The survey of 1,203 employers by the Mercer consulting firm found that 20 percent of those businesses expect an increase of 5 percent or more.
The firm said employers in retail and hospitality, which often have large numbers of part-time and lower-paid workers, will be among those most affected when the health care law takes full effect in 2014. Employers will be required to extend coverage to all employees working 30 hours or more per week or face possible penalties, according to Mercer.
"Extending coverage to more employees will be a significant new expense for these employers," said Tracy Watts, Mercer's U.S. health care reform leader, "especially because other provisions (of the law) regulate how much an employer can require employees to contribute to the cost and how good the coverage must be."
Overall, 6 percent of employers surveyed said they were likely to stop providing health benefits after government-run insurance exchanges open in 2014. That rose to 9 percent among retail and hospitality employers.
Many employers, large and small, are rethinking their health care strategies in the face of escalating health premiums and new requirements under the federal law.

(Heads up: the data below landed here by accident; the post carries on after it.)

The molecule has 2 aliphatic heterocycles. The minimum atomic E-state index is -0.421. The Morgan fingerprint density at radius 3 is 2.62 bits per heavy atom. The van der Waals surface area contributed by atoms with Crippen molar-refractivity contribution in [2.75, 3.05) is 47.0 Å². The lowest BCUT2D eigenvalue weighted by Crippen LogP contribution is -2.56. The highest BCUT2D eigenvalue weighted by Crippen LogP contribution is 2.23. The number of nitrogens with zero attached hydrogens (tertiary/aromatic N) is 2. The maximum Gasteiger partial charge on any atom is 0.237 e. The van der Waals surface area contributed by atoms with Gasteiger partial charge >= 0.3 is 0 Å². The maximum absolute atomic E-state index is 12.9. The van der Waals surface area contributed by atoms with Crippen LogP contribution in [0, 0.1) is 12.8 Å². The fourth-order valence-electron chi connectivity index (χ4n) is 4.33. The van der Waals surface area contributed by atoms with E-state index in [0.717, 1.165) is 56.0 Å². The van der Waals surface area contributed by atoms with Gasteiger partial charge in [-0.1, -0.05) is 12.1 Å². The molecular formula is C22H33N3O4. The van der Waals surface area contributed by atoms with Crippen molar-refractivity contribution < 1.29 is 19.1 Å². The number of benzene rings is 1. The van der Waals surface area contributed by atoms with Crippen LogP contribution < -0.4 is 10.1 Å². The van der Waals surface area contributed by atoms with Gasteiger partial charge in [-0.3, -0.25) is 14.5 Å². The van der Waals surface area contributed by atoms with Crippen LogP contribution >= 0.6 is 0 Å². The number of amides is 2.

Some businesses are opting for smaller networks of doctors and hospitals that restrict workers' choices and require employees to pay more to see higher-cost medical providers. Other employers are arranging for teams of doctors and nurses to focus more attention on high-cost patients suffering from multiple chronic conditions.
"While there are a number of potentially valuable cost-containment elements of the Affordable Care Act, the reality is unless something more is done there will still be upward pressure on health care costs," said Bill Kramer, executive director for national health policy at the Pacific Business Group on Health, a nonprofit coalition that includes large employers such as Boeing Co. and Walt Disney Co.
Kramer said "the unfinished business of health reform is cost containment."
©2012 Los Angeles Times
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